EVANSTON, Ill. --- After a review of 63 proposals, The Alumnae of Northwestern University has awarded full or partial funding to 25 projects sponsored by Northwestern entities or schools, including the Block Museum of Art; Deering Library; Norris University Center; School of Communication; Feinberg School of Medicine; The Graduate School; Medill School of Journalism, Media, Integrated Marketing Communications; McCormick School of Engineering; School of Education and Social Policy; and Weinberg College of Arts and Sciences.

“The Grants Committee was impressed by the quality and variety of the proposals submitted. It was quite a challenge to choose recipients from among them,” reports Charlene Shaw, chair of the committee. “The grants provide funding for such worthwhile endeavors as exhibits, stage productions and performances, travel, scientific research and data analysis.”

The comprehensive range of projects includes full or partial funding to: purchase a large format projection system; fund an exhibit about Latin American Pop Art; pilot a program to preserve records from undergraduate student organizations; support the 88th production of Waa-Mu; study the benefits of new hearing aid technologies; professionally print two publications on public health topics; examine the effects of early snowmelt and warmer temperatures on plants; focus on factors limiting germination of numerous native violets in the Midwest; fund a documentary film that traces the birth and maturation of the anti-apartheid movement in the Chicago area from 1980 until the early 1990s; host a Pop-Up Zine, bringing this unique live show storytelling experience to campus; sponsor an innovative survey of Illinois residents that examines how people from different walks of life define “good citizenship;” pilot a Mental Health Ally program through a series of workshops for faculty and students; tackle NASA’s 3D-Printed Habitat Challenge, a Centennial Challenge that seeks ways to create or develop technologies needed to autonomously develop habitats on Mars; develop a broad engineering design course to create prototype solutions to problems associated with education, health or human services in an international underserved community; fund the Civil and Environmental Engineering Summer Internship Program (CEE SIP); pilot a Humanities Community summer practicum to help students apply their skills in public contexts while helping support nonprofit and community-based organizations in Evanston and Chicago; sponsor the 78th annual Dolphin Show; hold a conference on moral and political philosophy; develop molecularly targeted magnetic resonance imaging agents to help with early detection of brain tumors; sponsor a visit to “West Side Story” for students in History 300 to explore why the play became the iconic American musical; explore, through a book, why so many Hispanics in America continue to vote for Republican candidates; fund a two-day symposium on contemporary African artists’ career strategies as they negotiate the global art market; provide funds for a classroom set of pH meters for general chemistry courses; provide art history students with actual art objects, which can never be fully conveyed by photographs; and conduct safety inspections in different research laboratories using the RSSI Laboratory Safety Walk-Through Checklist.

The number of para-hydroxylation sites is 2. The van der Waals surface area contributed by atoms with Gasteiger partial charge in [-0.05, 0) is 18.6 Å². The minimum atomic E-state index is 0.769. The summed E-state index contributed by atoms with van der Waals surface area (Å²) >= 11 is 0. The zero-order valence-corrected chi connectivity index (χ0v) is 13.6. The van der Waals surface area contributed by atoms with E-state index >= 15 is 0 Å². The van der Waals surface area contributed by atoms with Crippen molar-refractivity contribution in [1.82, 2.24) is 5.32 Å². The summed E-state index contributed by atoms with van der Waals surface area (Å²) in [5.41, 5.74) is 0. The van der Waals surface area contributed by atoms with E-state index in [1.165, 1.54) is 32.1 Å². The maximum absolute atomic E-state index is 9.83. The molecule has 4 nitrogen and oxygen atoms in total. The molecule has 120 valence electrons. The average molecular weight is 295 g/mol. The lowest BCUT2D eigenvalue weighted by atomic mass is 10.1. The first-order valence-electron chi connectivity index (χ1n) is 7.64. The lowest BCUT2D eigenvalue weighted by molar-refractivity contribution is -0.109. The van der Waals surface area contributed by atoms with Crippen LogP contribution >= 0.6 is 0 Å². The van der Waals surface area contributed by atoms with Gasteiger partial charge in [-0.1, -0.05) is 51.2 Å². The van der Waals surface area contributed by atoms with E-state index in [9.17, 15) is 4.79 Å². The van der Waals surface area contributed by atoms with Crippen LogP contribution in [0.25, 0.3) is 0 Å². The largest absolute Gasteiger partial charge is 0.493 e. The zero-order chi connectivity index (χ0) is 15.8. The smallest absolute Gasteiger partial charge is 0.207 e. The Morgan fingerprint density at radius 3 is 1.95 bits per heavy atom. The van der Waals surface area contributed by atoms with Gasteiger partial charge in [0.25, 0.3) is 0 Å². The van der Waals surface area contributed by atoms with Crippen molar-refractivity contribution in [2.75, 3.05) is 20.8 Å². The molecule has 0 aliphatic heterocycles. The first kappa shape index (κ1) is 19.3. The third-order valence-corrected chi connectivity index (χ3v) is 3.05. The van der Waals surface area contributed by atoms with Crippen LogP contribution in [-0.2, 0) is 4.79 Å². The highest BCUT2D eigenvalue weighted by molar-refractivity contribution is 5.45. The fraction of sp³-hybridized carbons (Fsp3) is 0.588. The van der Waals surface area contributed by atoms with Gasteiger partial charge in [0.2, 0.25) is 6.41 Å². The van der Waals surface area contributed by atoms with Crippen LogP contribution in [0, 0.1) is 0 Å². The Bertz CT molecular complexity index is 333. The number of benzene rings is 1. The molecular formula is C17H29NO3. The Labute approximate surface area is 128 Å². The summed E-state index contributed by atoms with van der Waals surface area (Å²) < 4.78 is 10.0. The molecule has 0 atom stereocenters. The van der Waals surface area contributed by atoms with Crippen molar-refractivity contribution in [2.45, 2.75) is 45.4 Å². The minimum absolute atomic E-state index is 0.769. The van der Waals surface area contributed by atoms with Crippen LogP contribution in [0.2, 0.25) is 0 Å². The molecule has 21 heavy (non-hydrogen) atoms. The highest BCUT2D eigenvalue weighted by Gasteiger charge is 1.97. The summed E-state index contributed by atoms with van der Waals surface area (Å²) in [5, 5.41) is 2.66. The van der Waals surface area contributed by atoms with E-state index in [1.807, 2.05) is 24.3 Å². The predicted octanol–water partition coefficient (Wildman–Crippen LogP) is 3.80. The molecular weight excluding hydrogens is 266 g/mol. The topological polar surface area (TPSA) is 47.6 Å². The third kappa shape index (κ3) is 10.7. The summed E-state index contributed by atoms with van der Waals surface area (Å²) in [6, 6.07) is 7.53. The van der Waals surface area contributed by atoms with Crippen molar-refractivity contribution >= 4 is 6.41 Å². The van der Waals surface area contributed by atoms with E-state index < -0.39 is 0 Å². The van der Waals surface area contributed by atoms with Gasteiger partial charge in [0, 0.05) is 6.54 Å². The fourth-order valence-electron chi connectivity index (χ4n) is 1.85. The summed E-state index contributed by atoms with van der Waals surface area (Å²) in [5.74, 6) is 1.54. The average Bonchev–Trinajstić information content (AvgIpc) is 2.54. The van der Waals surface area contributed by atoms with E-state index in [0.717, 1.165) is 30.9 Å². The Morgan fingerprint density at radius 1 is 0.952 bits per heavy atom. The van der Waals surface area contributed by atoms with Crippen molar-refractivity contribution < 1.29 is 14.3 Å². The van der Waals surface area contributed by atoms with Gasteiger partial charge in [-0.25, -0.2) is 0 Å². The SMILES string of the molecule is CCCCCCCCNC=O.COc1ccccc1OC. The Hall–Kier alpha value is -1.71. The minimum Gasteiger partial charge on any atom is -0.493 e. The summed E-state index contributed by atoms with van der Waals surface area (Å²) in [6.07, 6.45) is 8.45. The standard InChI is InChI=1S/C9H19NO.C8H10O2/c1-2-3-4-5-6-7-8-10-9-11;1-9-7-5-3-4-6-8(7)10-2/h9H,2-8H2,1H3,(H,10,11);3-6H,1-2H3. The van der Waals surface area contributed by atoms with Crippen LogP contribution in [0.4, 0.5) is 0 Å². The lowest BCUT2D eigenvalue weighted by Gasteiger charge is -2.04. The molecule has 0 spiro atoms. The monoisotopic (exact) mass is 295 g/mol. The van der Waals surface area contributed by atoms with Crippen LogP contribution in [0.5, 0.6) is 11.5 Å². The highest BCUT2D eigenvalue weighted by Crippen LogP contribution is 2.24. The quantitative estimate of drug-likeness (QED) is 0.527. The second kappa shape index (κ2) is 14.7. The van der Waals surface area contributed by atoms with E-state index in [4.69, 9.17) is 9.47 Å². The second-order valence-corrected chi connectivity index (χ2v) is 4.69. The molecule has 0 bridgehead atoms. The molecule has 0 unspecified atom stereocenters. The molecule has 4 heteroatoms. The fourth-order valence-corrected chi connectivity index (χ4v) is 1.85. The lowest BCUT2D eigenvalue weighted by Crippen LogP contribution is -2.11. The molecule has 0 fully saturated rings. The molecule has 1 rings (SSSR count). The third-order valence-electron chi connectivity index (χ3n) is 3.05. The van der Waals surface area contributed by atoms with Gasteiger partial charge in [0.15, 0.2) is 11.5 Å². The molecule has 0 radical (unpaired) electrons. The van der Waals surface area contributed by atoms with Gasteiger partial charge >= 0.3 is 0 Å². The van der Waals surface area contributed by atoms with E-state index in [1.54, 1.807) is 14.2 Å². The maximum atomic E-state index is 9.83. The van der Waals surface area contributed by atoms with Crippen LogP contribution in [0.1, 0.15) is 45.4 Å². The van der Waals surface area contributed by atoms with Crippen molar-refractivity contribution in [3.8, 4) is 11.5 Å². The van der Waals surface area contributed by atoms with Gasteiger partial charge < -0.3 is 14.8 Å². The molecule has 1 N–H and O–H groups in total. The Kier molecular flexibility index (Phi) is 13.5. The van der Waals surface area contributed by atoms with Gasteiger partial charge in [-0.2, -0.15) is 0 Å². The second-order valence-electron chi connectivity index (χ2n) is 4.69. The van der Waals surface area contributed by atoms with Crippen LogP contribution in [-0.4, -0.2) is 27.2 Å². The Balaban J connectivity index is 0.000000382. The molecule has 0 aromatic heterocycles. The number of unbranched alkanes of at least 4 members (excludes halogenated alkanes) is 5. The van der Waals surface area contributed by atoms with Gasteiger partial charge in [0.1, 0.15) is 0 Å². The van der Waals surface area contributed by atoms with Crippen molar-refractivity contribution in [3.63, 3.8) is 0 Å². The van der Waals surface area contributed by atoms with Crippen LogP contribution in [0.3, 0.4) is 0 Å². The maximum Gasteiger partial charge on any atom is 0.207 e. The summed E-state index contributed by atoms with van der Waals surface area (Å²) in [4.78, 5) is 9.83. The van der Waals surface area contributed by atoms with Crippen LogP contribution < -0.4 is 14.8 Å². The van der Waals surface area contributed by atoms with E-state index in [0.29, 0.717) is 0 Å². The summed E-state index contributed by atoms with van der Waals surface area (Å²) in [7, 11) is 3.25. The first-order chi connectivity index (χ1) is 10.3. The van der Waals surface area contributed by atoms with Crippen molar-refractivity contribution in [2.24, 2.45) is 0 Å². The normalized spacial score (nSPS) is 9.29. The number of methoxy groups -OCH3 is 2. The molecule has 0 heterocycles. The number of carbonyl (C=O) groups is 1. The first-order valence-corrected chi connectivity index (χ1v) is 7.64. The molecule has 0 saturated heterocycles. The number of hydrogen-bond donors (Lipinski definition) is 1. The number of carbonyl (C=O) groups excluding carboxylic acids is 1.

Read details of all the Grants in the Attachment.

 


Wed, 11/28/2018 - 2:20pm

No further proposals will be accepted. It is now past the deadline of January, 31, 2019, for proposals.


Fri, 01/11/2019 - 3:57pm

Three faculty have been named as recipients of The Alumnae of Northwestern University's Award for Curriculum Development for 2019.  Click to read the article in Northwestern Now, January 11, 2019.